Every year, more than half a million hernia repairs are performed in the United States. But what is a hernia? What are the main causes? And what risk factors contribute to the development of hernia? In this section, we explore basic information about hernia to help you understand hernias better.
What is a hernia?
The word hernia literally means "a rupture". A hernia occurs anytime tissue protrudes through a structure of the body, or part of an organ protrudes through muscle tissue.
Hernias occur most commonly in the groin (inguinal hernia), the navel (umbilical hernia), and at the incision site of a previous surgery. However, the most common place for hernias to occur is the abdomen. A part of the abdominal wall can become weak, developing a localized hole. This hole is also known as a defect and is an opportunitistic environment for tissues or organs. Once a defect has occurred, abdominal organs may stick out through this hole, for example.
Types of hernia
Abdominal – This type of hernia is described as a protrusion of contents of the coelomic cavity through the wall that contains it.
Diaphragmatic – During a diaphragmatic hernia, a portion of an abdominal organ protrudes into the chest through a hole in the diaphragm.
Epigastric – Epigastric hernias occur above the navel, in the upper-middle area of the abdomen.
Femoral – A femoral hernia occurs when tissue pokes through into the groin, or the top of the inner thigh.
Hiatal – A hiatial hernia develops in a small opening in the diaphragm that allows the upper part of the stomach to move up into the chest.
Incisional – This type of hernia occurs when tissue pokes through a surgical wound or incision that has not fully healed.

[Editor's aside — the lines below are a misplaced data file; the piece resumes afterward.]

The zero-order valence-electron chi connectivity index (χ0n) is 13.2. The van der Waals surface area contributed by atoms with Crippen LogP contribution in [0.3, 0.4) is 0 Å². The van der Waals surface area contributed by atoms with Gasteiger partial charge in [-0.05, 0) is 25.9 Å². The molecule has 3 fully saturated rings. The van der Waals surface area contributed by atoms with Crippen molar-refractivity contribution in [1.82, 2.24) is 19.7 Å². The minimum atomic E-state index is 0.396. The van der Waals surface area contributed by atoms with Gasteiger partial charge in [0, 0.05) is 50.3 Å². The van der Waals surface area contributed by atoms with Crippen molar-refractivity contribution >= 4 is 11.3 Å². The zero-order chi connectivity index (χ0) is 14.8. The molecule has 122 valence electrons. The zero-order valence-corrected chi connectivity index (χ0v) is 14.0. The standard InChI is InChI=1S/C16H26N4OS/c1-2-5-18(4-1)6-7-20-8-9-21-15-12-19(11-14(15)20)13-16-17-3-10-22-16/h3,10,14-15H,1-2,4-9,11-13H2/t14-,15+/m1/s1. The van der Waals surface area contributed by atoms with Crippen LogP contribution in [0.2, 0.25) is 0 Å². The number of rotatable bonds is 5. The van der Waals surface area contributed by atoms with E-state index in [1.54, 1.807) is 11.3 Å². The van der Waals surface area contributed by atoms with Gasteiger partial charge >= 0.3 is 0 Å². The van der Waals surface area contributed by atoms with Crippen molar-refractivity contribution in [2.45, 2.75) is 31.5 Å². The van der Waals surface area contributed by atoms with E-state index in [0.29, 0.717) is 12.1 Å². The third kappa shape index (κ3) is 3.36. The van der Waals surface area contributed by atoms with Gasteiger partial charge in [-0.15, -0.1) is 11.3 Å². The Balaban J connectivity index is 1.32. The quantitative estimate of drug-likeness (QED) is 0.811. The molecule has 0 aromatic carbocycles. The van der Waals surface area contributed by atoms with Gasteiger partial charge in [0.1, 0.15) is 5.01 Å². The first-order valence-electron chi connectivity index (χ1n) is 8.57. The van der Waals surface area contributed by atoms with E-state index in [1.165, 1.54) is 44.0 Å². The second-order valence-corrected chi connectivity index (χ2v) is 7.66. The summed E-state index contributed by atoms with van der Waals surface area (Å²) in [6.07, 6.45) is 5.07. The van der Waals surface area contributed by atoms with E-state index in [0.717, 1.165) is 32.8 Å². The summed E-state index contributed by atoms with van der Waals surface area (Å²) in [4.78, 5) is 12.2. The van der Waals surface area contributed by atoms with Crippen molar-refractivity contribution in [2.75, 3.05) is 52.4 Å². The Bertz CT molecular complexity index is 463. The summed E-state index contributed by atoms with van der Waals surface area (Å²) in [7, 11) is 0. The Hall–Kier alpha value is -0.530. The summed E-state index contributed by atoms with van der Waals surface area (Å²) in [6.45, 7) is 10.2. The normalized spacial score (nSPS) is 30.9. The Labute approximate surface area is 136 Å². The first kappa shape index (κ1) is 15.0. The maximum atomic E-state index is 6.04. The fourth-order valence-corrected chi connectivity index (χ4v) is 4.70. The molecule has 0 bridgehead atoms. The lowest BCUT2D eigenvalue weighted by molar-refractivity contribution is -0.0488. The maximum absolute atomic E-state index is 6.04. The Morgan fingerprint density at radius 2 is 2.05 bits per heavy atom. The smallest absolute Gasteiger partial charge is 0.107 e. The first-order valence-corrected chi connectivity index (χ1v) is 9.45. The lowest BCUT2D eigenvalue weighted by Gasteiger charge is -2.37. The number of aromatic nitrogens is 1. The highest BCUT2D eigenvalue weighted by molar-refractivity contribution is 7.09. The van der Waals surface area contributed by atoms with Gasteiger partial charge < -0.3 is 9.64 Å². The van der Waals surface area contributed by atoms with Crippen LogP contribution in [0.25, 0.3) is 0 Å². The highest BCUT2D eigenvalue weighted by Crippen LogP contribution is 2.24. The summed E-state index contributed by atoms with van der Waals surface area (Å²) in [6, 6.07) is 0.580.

Incarcerated – Incarcerated hernias are swollen and cannot be moved which results in the entrapment of tissue or viscera into the hernia sac.
Inguinal – An inguinal hernia occurs when tissue (usually part of the intestines) pokes through your lower abdomen.
Irreducible – An irreducible hernia is a hernia that cannot be reduced without operation, ie a hernia that cannot be moved back into place.
Obstructed - The bowel is trapped and obstructed but viable during an obstructed hernia.
Rectal – Rectal hernias are characterized by a bulging pouch in the rectum that can be the result of aging or pregnancy.
Reducible - A hernia in which the contents of the sac can be returned to their normal location, ie, can be moved back into place is called a reducible hernia.
Strangulated – During a strangulated hernia, the hernia has cut off its own blood supply and is a dangerous complication of the condition.
Umbilical – During an umbilical hernia, tissue pokes through the part of the abdomen near to the navel (belly button).
Ventral – Ventral hernias occur anywhere on the abdominal wall, most commonly at the midline which are composed of fatty tissue or intestines.
Given the many types of hernias, what causes these internal ruptures? Do all hernias have the same cause? And who is at risk of developing a hernia? More here on risk factors and causes of hernia next.
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